Game over for PECO?

FROM recent events it seems that it’s finally game over for Panay Electric Co. or PECO. But is it?

It is already common knowledge and welcomed by most natives of “I Am Iloilo City” that PECO’s franchise to operate has finally expired on Jan. 19, 2019 and Congress granting MORE Power the franchise to be the power provider.

As of the moment PECO is operating on a temporary CPCN or Certificate of Public Convenience and Necessity while in a transition period awaiting the final takeover of MORE Power as “I Am Iloilo City’s” power provider.

It was supposed to be a smooth transition since MORE Power has already deposited in a bank P481.84 million, an amount equivalent to the minimum assessed value of PECO’s distribution assets.

Bearing in mind that PECO has been operating in “I Am Iloilo City” for almost 100 years, whatever amount it has invested has been paid by the consumers 100 times over.

Of course, PECO opted to go the hard way and filed cases in court with the ulterior motive of delaying tactics until a friendly Congress grants it a new franchise.

And the “tantrums” of PECO got the ire of “I Am Iloilo City” mayor Geronimo as all these are making a mockery of his goal to “level up” the city.

What broke the “camel’s back” or in this case “I Am Iloilo City”, Mayor Geronimo’s peaceful demeanor, were: the two-day blackout, rash of electrical poles fires, and unpaid P98 million real property taxes plus operating without a proper business permit.

If that was bad enough, here’s more (pun intended);

Excerpts from the Dec. 5, 2019 issue of Panay News:


Supreme Court issues TRO vs RTC Mandaluyong, PECO

MORE Electric and Power Corp. (MORE Power) is inching closer to finally taking over the power distribution system here.

In a unanimous decision, the Supreme Court (SC) En Banc has stopped the implementation of the ruling of the Regional Trial Court (RTC) in Mandaluyong City declaring two sections of MORE Power’s franchise law void and unconstitutional.

Aside from RTC Mandaluyong City Branch 209 presiding Judge Monique Quisumbing-Ignacio, also enjoined from implementing the lower court’s ruling was Panay Electric Co. (PECO), their agents, representatives or persona acting in their behalf.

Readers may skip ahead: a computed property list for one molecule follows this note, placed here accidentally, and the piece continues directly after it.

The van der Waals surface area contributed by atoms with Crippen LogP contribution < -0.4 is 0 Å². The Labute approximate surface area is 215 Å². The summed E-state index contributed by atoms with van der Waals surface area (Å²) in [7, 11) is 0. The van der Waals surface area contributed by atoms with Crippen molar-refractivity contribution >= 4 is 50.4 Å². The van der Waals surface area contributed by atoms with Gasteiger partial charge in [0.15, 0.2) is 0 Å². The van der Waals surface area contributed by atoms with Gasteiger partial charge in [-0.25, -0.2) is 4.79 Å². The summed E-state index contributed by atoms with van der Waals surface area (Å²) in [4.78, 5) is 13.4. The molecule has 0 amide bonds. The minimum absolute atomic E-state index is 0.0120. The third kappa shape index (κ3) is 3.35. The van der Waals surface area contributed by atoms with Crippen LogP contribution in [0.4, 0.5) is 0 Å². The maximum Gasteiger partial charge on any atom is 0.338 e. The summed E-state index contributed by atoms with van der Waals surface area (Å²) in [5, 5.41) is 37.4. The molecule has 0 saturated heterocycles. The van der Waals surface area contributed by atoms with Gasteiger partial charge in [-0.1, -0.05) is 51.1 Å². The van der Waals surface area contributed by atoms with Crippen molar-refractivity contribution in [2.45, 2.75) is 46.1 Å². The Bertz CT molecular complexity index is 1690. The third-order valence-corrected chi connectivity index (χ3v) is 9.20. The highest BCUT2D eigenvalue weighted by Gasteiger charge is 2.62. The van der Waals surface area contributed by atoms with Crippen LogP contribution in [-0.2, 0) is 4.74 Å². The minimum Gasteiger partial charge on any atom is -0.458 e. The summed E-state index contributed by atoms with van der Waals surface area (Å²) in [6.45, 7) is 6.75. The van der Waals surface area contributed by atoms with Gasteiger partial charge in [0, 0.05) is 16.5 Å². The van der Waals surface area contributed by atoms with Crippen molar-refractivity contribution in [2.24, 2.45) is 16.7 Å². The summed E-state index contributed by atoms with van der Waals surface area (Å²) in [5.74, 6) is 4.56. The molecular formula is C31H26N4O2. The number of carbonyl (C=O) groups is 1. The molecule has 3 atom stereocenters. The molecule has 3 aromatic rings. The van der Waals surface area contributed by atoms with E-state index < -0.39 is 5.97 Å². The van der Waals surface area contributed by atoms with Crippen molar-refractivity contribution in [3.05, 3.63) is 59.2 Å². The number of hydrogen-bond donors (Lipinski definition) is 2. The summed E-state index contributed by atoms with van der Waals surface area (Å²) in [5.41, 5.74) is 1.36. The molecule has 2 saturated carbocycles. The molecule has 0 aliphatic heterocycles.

“With the issuance of the TRO by the Supreme Court, MORE Power is confident that the lower court will take its cue and decisively rule on the Application for the Issuance of the Writ of Possession. With all due respect, the law and rules are clear: Upon compliance with the requirements, a petitioner in an expropriation case is entitled to a writ of possession as a matter of right and it becomes the ministerial duty of the trial court to forthwith issue the writ of possession,”

According to the Supreme Court, the TRO it issued should remain in effect until further orders from it.

And we have more (again pun intended) nails to the almost closed coffin of PECO. Excerpts from the Dec. 6, 2019 issue of Panay News:


ERC to PECO: Lives, properties at risk

Panay Electric Co. (PECO) committed operational and maintenance lapses that endanger consumers’ lives and properties, results of the Energy Regulatory Commission’s (ERC) inspection here showed. For this, the franchise-less power distribution utility faces administrative and possibly criminal sanctions.

ERC sent a technical team to this southern city last month following Mayor Jerry Treñas’ complaint over a series of pole fires. PECO’s electric distribution system was inspected.

The team discovered lapses in PECO’s “operations and (in the) maintenance of its distribution system thereby posing danger and risks to the lives and properties of its consumers,” according to ERC chairperson and chief executive officer Agnes Devanadera.

In an order dated Nov. 26, 2019, PECO’s directors and officers were required to explain why no administrative penalties should be imposed and/or criminal action instituted against them for violating pertinent provisions of the law.

ERC also discovered that the Certificate of Authority (CA) for PECO’s meter shop expired on Nov. 18, 2019 and the company had not filed an application for the renewal of the same.

“PECO must submit its explanation within 15 days from receipt of the Commission’s order pursuant to the relevant provisions of the Electric Power Industry Reform Act (EPIRA). We need to accord PECO the opportunity to explain its side before we evaluate the extent of their liability for the operational lapses that were discovered,” Devanadera said.

Which brings this question: Were the lapses committed because of incompetence?

Perhaps PECO should just take the decent way out and save the natives of “I Am Iloilo City” from a prolonged agony of uncertainty, and support Mayor Geronimo’s program to “level up.” After all, they won’t lose; they are compensated for more than enough. ([email protected]/PN)


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